WP-CLI Commands

For advanced usage, VersionPress comes with several WP-CLI commands. They are useful in two main scenarios:

  1. You prefer doing some actions from the command line
  2. You need to interact with VersionPress when the admin backed is not available for some reason, for example, after a failed update

As a note, we absolutely love WP-CLI. If you haven't come across this project before we recommend you familiarize yourself with what it can do at wp-cli.org.

Installing WP-CLI

WP-CLI runs best on UNIX-like systems (Linux, Mac OS X, Cygwin..) but we test our commands on Windows as well, and they work fine.

Here is an overview of all the supported installation methods, we'll just assume for the rest of this page that the wp command is available in the console and executing wp --info prints a standard output.

Working with VersionPress commands

When VersionPress is installed and activated on the plugins screen, cd into the site root and run:

$ wp vp <command> <parameters>

If VersionPress is not active or cannot be active, for example, in case of a broken site, use --require to load a specific WP-CLI command. For example, restore-site will usually need this so it will be called like this:

$ wp vp restore-site --siteurl='http://localhost/mysite' --require=wp-content/plugins/versionpress/src/Cli/vp.php

Command reference

Generally, use wp help as the primary source of information as that will always be 100% up to date. Below is a descriptive overview of the commands available.

vp config

Configures VersionPress. See configuration.

vp undo

Undoes a commit.

It is the same action as clicking the Undo this button in the admin screen, and it can fail for the same reasons: invalid referential integrity (e.g., trying to restore a comment for which the post no longer exists), conflict (undoing something conflicts with a newer update of the same entity) and working directory not being clean (possible loss of user changes). In that cases, undo will simply do nothing.

Takes a commit SHA-1 as an argument and which can either be a full SHA1 like 4dadc69147fd19c8f6d9451aea1ded0de56cccf3 or a shorter one like the first 7 chars only. It follows the same rules as Git.


$ wp vp undo a34bc28 

vp rollback

Reverts site to a previous state.

It is the same action as clicking the Roll back to this button in the admin screen.

Takes a commit SHA-1 as an argument and which can either be a full SHA1 like 4dadc69147fd19c8f6d9451aea1ded0de56cccf3 or a shorter one like the first 7 chars only. It follows the same rules as Git.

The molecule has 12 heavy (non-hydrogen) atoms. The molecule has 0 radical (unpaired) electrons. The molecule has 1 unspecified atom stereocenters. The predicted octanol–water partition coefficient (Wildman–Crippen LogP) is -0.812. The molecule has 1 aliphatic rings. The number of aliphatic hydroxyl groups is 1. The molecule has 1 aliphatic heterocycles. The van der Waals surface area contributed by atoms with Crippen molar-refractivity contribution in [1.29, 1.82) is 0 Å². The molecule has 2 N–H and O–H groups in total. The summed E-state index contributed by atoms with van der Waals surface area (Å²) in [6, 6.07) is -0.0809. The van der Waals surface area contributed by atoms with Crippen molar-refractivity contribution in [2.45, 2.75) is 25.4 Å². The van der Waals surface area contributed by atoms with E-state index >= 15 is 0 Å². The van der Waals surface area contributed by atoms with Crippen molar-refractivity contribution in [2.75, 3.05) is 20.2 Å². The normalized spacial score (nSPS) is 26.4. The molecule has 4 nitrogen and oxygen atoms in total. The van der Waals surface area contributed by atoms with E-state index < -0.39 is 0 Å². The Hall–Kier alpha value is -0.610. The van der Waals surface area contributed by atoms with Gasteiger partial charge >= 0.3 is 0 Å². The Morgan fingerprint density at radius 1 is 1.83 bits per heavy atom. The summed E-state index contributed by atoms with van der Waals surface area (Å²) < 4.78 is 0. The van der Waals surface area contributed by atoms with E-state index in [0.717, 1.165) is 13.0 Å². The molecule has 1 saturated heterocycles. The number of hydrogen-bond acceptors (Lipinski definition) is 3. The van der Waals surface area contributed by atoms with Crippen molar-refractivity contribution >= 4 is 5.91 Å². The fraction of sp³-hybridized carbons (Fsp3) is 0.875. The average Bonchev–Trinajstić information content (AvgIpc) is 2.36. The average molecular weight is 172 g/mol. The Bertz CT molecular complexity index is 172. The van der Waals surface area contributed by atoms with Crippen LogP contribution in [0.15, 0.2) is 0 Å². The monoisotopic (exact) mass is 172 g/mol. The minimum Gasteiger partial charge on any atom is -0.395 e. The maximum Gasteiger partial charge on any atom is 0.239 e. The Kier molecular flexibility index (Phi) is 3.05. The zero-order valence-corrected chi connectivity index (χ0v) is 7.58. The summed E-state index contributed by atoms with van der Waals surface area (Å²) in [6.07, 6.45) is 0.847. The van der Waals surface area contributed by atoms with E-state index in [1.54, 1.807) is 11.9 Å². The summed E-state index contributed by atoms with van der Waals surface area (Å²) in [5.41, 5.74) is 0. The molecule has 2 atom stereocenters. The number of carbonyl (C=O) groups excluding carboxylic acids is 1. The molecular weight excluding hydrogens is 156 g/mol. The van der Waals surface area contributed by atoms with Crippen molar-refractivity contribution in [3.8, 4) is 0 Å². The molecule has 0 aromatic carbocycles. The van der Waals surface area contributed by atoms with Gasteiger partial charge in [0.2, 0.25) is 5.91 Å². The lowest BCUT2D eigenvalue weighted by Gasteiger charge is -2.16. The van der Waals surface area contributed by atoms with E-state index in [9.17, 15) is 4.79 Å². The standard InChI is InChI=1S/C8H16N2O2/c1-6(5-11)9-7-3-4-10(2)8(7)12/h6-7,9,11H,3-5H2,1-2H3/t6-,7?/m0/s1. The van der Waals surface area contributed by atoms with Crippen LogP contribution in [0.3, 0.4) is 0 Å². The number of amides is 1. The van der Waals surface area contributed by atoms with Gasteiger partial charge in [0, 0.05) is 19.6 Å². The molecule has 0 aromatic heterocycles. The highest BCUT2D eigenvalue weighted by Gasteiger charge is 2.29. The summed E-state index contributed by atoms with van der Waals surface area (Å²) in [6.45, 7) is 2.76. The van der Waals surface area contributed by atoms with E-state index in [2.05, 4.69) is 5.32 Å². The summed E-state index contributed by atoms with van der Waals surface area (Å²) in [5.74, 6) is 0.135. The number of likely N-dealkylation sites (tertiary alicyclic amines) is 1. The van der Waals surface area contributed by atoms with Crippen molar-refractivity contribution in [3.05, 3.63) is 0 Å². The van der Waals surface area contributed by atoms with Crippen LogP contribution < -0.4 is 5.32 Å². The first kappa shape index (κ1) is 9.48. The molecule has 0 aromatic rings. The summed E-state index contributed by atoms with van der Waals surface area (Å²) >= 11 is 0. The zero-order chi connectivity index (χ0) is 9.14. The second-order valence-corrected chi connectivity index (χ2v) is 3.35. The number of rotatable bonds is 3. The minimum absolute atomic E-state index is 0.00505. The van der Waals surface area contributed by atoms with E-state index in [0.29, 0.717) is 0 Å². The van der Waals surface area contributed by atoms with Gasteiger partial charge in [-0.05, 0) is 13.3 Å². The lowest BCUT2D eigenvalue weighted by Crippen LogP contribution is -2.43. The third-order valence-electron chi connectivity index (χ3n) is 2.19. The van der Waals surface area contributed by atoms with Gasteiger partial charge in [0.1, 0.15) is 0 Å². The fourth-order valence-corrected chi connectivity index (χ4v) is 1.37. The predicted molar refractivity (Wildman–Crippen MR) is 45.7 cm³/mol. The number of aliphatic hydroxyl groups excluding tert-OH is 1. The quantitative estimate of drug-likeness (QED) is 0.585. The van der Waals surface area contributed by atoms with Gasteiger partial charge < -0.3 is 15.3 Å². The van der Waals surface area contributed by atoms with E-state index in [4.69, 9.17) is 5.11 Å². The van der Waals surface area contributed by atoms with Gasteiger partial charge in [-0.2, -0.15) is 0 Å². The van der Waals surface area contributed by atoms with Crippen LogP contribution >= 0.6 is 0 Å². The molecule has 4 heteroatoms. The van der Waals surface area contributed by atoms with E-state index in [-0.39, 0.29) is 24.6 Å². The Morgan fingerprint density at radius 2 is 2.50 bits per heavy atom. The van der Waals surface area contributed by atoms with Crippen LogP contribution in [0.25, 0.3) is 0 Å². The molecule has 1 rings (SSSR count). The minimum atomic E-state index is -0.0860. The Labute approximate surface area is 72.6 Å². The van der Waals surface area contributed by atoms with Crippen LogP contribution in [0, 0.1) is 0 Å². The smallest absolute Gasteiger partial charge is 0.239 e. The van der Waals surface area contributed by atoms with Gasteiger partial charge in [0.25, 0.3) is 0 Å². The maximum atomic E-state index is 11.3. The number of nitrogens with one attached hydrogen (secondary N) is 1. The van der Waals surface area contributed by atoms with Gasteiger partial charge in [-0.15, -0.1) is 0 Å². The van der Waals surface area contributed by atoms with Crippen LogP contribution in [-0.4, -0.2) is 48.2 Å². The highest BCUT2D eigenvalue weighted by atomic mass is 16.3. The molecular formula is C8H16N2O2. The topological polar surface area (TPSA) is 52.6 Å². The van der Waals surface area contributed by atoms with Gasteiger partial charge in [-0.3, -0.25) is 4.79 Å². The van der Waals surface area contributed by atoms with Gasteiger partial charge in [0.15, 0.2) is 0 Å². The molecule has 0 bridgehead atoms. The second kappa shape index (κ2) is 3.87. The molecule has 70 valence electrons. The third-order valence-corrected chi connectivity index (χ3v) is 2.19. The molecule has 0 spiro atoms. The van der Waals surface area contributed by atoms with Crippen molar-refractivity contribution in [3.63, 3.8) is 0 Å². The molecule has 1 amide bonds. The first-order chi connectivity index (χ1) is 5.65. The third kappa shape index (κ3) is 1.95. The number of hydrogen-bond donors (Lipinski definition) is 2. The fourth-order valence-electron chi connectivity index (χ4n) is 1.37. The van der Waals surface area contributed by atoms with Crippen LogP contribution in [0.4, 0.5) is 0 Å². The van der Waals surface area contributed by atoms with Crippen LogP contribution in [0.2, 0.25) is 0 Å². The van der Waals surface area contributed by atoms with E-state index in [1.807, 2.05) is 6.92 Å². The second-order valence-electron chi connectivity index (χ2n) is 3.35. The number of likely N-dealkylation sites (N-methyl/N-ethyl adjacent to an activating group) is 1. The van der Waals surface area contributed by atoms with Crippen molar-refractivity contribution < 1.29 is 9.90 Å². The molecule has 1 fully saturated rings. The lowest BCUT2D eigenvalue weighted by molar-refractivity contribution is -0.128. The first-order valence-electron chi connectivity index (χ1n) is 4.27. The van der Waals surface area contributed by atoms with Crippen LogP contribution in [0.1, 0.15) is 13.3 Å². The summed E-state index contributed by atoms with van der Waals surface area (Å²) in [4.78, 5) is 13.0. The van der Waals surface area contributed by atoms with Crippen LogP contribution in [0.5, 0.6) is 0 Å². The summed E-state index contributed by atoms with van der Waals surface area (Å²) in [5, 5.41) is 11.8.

$ wp vp rollback a34bc28 

vp restore-site

Restores site from a Git repository.

You will typically use this command in two main situations:

  1. Something went really wrong with the database and you want to restore it
  2. You want to restore a site just from a Git repository, e.g., after a fresh clone from GitHub on a new machine

Let's focus on the first scenario now. In the worst case, you completely lost the database and running wp vp restore-site then will basically work like a restore of a backup, i.e., it will re-create the database tables (for tables that VersionPress can restore; it will leave other tables in the database alone so for example it will not do anything with tables that are not WordPress related) and fill it with the site's data. This is useful also when the database was not completely lost, just something went wrong with it, e.g. by some plugin bug, human error and so on. Again, wp vp restore-site will just bring it back to an OK state.

Note that with this command, you will need to include the --require=... parameter because on a broken or non-existent site, WP-CLI will not be able to automatically detect the vp command. The complete command invocation will usually look like this:

$ wp vp restore-site --siteurl='http://localhost/mysite' --require=wp-content/plugins/versionpress/src/Cli/vp.php

The other, development scenario assumes that the only thing you have is a Git clone of a site. That is quite extreme because not only you don't have a database at all but you also don't have these two vital things due to the fact that VersionPress doesn't store them in the Git repo (for good reasons described here):

  • wp-config.php
  • VersionPress itself, i.e., wp-content/plugins/versionpress

The second point means that you can't immediately run wp vp restore-site because there is no such thing as a vp command yet on the site. Follow these steps:

  1. Manually put VersionPress into to wp-content/plugins/versionpress folder.
  2. Run wp core config from the site root to setup the database.
  3. Run wp vp restore-site with siteurl and require parameters.
  4. Enjoy your up and running site.

vp clone

Clones site to a new folder, database and Git branch. See Cloning a site.

vp pull

Pulls changes from another site instance and creates a merge if necessary. See merging.

vp push

Pushes changes to another site instance. Does not create a merge; see merging.

vp apply-changes

Applies changes found on the disk to the database. Useful e.g. after resolving merge conflicts. See merging.

vp check-requirements

Checks if all requirements for using VersionPress are met on the target environment.

This command is useful when you make changes on the server and want to check whether VersionPress requirements are still met.

Note that you will mostly need to include the --require=... parameter.